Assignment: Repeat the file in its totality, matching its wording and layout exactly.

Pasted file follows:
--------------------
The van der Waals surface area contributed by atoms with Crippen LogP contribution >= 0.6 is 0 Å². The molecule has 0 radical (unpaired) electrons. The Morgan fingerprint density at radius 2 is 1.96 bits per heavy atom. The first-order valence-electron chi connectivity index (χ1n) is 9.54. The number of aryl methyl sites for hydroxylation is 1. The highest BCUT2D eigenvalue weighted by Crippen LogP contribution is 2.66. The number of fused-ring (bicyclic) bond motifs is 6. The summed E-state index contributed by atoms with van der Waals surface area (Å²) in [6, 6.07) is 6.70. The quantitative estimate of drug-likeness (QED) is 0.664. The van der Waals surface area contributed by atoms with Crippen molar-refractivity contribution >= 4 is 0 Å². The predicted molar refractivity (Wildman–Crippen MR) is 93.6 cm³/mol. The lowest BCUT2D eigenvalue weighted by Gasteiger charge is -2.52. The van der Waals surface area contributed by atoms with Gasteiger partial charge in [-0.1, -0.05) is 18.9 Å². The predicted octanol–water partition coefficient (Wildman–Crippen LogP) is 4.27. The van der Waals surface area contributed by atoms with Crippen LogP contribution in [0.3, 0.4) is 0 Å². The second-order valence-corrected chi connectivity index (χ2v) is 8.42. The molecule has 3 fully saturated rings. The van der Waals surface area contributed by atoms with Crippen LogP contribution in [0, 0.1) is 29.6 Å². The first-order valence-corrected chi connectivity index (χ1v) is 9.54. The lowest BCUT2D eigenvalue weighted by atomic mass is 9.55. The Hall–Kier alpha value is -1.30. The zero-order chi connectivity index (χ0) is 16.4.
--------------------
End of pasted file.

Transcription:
The van der Waals surface area contributed by atoms with Crippen LogP contribution >= 0.6 is 0 Å². The molecule has 0 radical (unpaired) electrons. The Morgan fingerprint density at radius 2 is 1.96 bits per heavy atom. The first-order valence-electron chi connectivity index (χ1n) is 9.54. The number of aryl methyl sites for hydroxylation is 1. The highest BCUT2D eigenvalue weighted by Crippen LogP contribution is 2.66. The number of fused-ring (bicyclic) bond motifs is 6. The summed E-state index contributed by atoms with van der Waals surface area (Å²) in [6, 6.07) is 6.70. The quantitative estimate of drug-likeness (QED) is 0.664. The van der Waals surface area contributed by atoms with Crippen molar-refractivity contribution >= 4 is 0 Å². The predicted molar refractivity (Wildman–Crippen MR) is 93.6 cm³/mol. The lowest BCUT2D eigenvalue weighted by Gasteiger charge is -2.52. The van der Waals surface area contributed by atoms with Gasteiger partial charge in [-0.1, -0.05) is 18.9 Å². The predicted octanol–water partition coefficient (Wildman–Crippen LogP) is 4.27. The van der Waals surface area contributed by atoms with Crippen LogP contribution in [0.3, 0.4) is 0 Å². The second-order valence-corrected chi connectivity index (χ2v) is 8.42. The molecule has 3 fully saturated rings. The van der Waals surface area contributed by atoms with Crippen LogP contribution in [0, 0.1) is 29.6 Å². The first-order valence-corrected chi connectivity index (χ1v) is 9.54. The lowest BCUT2D eigenvalue weighted by atomic mass is 9.55. The Hall–Kier alpha value is -1.30. The zero-order chi connectivity index (χ0) is 16.4.